Like you; people.


United States
41° 52' 56.0964" N, 87° 43' 19.8732" W
United States
41° 52' 56.0964" N, 87° 43' 19.8732" W
United States
41° 52' 56.0964" N, 87° 43' 19.8732" W

What Would You Change Scholarship Slam



What would I change, you ask?

I’d say my life, but that’s a tad vague.

I’d change the prejudice I get for being comfy with me.

It just kills me sometimes.

I’ve seen a lot of reactions to who I was born to be, but hate’s so common it seems like it’s all the rage.


Let’s start with something childish.

A text from my girlfriend reading “my friend asked me ‘does ur mom know ur bf is a fag lols?’”

It burned my eyes with the fire in my heart as soon as I read it.

Isolated from a stranger. What a novel concept.

Felt like my girlfriend and I were invalid because I can check guys out just the same as I check her out.

Minimalized like a common joke because I was definitely treated as such.

But it all got downplayed.

Girlfriend says “it’s all words on a page.”


Fast forward a few months.

We all hear that junior year is supposed to be the worst one in high school.

It was for me, but unconventionally so.

I wrestled. It was the sport for me.

Heavy guy, throwing his weight and his anger around for his betterment.

Great for me if I’m alone, but factor in the other kids and things get a little hairy.

Misfit on the varsity squad. Only junior, only heavyweight, one of the few white kids…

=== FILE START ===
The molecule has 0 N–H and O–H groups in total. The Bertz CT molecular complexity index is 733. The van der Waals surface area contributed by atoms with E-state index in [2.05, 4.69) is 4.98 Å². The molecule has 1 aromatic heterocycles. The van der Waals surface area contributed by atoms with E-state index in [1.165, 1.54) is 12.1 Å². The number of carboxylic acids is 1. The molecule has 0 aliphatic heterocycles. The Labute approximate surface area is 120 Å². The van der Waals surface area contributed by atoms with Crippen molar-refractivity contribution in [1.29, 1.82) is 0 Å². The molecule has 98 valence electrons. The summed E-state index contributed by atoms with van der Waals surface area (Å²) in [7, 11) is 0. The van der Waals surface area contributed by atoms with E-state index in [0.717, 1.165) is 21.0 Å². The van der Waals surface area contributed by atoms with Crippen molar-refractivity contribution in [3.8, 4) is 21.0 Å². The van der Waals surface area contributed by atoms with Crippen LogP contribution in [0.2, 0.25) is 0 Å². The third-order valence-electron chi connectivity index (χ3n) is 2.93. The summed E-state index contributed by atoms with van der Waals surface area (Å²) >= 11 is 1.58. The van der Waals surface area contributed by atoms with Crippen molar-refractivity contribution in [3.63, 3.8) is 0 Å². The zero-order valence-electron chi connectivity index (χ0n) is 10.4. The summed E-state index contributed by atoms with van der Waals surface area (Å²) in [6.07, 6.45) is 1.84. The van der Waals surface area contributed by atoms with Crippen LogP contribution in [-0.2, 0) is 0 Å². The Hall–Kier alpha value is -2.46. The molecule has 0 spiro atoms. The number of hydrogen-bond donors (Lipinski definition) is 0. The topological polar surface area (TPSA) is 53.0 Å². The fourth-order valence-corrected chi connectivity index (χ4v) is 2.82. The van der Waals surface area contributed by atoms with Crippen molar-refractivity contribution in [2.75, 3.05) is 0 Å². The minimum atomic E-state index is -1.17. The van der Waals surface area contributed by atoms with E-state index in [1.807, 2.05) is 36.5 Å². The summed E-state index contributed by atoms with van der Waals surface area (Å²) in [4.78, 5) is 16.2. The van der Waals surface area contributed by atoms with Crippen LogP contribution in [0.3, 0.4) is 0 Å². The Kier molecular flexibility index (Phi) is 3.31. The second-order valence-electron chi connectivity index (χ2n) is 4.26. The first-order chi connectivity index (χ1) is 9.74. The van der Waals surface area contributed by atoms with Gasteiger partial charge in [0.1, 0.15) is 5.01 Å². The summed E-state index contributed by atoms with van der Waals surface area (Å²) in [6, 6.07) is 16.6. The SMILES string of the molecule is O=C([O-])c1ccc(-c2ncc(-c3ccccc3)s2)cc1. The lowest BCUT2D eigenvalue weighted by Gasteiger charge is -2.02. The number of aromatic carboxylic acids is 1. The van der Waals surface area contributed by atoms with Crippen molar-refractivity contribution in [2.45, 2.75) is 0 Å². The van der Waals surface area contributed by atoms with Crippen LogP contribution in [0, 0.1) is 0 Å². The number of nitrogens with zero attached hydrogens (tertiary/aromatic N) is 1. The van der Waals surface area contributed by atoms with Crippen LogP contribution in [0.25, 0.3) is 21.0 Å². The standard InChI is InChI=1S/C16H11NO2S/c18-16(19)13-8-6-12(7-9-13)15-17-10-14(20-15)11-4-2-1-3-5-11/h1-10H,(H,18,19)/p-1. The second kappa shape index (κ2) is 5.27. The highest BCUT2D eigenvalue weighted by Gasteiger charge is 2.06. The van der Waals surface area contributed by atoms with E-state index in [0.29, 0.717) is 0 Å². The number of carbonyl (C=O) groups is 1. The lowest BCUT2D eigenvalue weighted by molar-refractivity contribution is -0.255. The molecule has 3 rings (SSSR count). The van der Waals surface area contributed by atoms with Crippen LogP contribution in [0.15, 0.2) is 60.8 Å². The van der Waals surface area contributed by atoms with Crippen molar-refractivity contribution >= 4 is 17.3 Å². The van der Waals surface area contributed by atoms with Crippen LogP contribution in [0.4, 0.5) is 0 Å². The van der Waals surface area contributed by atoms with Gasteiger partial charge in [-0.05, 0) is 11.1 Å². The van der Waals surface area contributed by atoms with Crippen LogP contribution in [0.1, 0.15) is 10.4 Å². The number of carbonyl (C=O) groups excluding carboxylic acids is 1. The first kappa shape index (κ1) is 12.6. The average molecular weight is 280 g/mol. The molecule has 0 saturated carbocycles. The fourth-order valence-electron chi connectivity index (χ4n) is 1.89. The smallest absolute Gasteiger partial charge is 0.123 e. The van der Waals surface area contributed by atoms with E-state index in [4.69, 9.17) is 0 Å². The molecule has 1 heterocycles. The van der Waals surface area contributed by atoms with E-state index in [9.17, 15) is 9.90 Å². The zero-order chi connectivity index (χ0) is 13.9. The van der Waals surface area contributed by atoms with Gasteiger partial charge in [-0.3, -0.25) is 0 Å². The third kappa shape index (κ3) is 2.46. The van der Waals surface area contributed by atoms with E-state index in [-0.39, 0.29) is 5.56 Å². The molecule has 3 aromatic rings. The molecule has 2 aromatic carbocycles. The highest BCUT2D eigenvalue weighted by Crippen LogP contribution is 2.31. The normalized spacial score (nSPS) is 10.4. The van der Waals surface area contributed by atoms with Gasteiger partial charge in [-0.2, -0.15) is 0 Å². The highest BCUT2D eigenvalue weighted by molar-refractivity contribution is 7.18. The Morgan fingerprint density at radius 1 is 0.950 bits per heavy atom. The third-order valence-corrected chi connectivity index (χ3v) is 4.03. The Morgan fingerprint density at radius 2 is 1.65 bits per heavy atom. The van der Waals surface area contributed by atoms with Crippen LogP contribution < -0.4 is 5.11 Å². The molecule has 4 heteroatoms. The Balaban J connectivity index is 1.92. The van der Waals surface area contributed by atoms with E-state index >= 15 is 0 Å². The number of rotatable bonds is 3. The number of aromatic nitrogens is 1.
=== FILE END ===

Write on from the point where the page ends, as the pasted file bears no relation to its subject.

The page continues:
Only queer.

Mom always told me how cruel kids can be, but I get constant reminders.

“Do you check us out?”

“Don’t look at my junk in the shower.”

“Looking for a boyfriend on the mat?”

“Just an excuse to feel guys up.”

Stigmatized, joked about, pinned mentally.

Room full of team mates but I feel like a refuge.


Now don’t read me wrong, I love myself.

I do what I want because I can because I’m free, but even that freedom can imprison you.

Gym class, junior year.

One of my friends shows up drunk.

Asks me, plain and simple the sobering question:

“You’re bi, right?”

I love that question.

I love throwing my pride around. I know myself and I love myself.

But he asked me in a locker room, full of sweaty teenage boys that just lifted weights and ran 5k’s.

All eyes were on me, as if THEY were checking ME out.

17, drunk like he’s 21, acting like he’s 12.

Act your age.


So a man that knows his emotions might get called a momma’s boy once or twice, right?

Even being who I am threw a wrench in the loving-and-caring machine I call ma.

Hurt and angry, depressed and victimized, singled out for having a queer heart on my sleeve.

Mom corners me in the kitchen and asks me questions from all angles.

Not ready to say what I need to say but out it comes anyway.

“Ma, I like boys AND girls.”

She walks away looking about as disgusted as she would if I took money from her purse.

No words for days that felt like years. ‘Cause I was going nowhere.

I was stuck feeling dirty and wrong.

Hurt the one that brought me here by being the way I was brought here.

She speaks:

“It’s just a phase, right?”

I open a door and let her in but she still ends up estranged.


Now, let’s get back to that change.

I’d change the publicity, attention, hate, love, looks, questions, gossip, responses, whatever it may be that “us queers” get.

Us boxed in, shut out, admired, despised, curiously different queers get.

Stop saying “you people” and let us be like you; people.




Amazing! I would love to see this change in the world!

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